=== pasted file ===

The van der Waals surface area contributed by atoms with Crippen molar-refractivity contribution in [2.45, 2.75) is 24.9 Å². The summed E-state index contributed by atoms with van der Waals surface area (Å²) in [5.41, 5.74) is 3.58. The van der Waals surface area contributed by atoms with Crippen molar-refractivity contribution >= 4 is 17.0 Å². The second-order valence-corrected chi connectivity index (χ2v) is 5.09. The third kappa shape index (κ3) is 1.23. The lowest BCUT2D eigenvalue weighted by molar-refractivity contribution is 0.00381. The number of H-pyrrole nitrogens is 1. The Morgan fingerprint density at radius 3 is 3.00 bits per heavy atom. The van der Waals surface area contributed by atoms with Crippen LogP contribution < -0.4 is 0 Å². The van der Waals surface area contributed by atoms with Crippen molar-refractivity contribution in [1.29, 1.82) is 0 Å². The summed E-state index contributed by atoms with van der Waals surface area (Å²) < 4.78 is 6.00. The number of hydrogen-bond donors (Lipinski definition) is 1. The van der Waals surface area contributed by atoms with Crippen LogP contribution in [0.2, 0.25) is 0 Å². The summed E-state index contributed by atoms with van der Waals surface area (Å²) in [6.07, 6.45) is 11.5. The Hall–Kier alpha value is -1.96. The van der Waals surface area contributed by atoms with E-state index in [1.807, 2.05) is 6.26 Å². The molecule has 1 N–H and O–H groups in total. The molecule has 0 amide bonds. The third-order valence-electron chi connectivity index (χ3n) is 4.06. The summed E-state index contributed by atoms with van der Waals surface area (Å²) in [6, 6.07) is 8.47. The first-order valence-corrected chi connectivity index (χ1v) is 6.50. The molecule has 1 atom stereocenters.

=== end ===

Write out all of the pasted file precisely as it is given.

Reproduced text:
The van der Waals surface area contributed by atoms with Crippen molar-refractivity contribution in [2.45, 2.75) is 24.9 Å². The summed E-state index contributed by atoms with van der Waals surface area (Å²) in [5.41, 5.74) is 3.58. The van der Waals surface area contributed by atoms with Crippen molar-refractivity contribution >= 4 is 17.0 Å². The second-order valence-corrected chi connectivity index (χ2v) is 5.09. The third kappa shape index (κ3) is 1.23. The lowest BCUT2D eigenvalue weighted by molar-refractivity contribution is 0.00381. The number of H-pyrrole nitrogens is 1. The Morgan fingerprint density at radius 3 is 3.00 bits per heavy atom. The van der Waals surface area contributed by atoms with Crippen LogP contribution < -0.4 is 0 Å². The van der Waals surface area contributed by atoms with Crippen molar-refractivity contribution in [1.29, 1.82) is 0 Å². The summed E-state index contributed by atoms with van der Waals surface area (Å²) < 4.78 is 6.00. The number of hydrogen-bond donors (Lipinski definition) is 1. The van der Waals surface area contributed by atoms with Crippen LogP contribution in [0.2, 0.25) is 0 Å². The summed E-state index contributed by atoms with van der Waals surface area (Å²) in [6.07, 6.45) is 11.5. The Hall–Kier alpha value is -1.96. The van der Waals surface area contributed by atoms with E-state index in [1.807, 2.05) is 6.26 Å². The molecule has 1 N–H and O–H groups in total. The molecule has 0 amide bonds. The third-order valence-electron chi connectivity index (χ3n) is 4.06. The summed E-state index contributed by atoms with van der Waals surface area (Å²) in [6, 6.07) is 8.47. The first-order valence-corrected chi connectivity index (χ1v) is 6.50. The molecule has 1 atom stereocenters.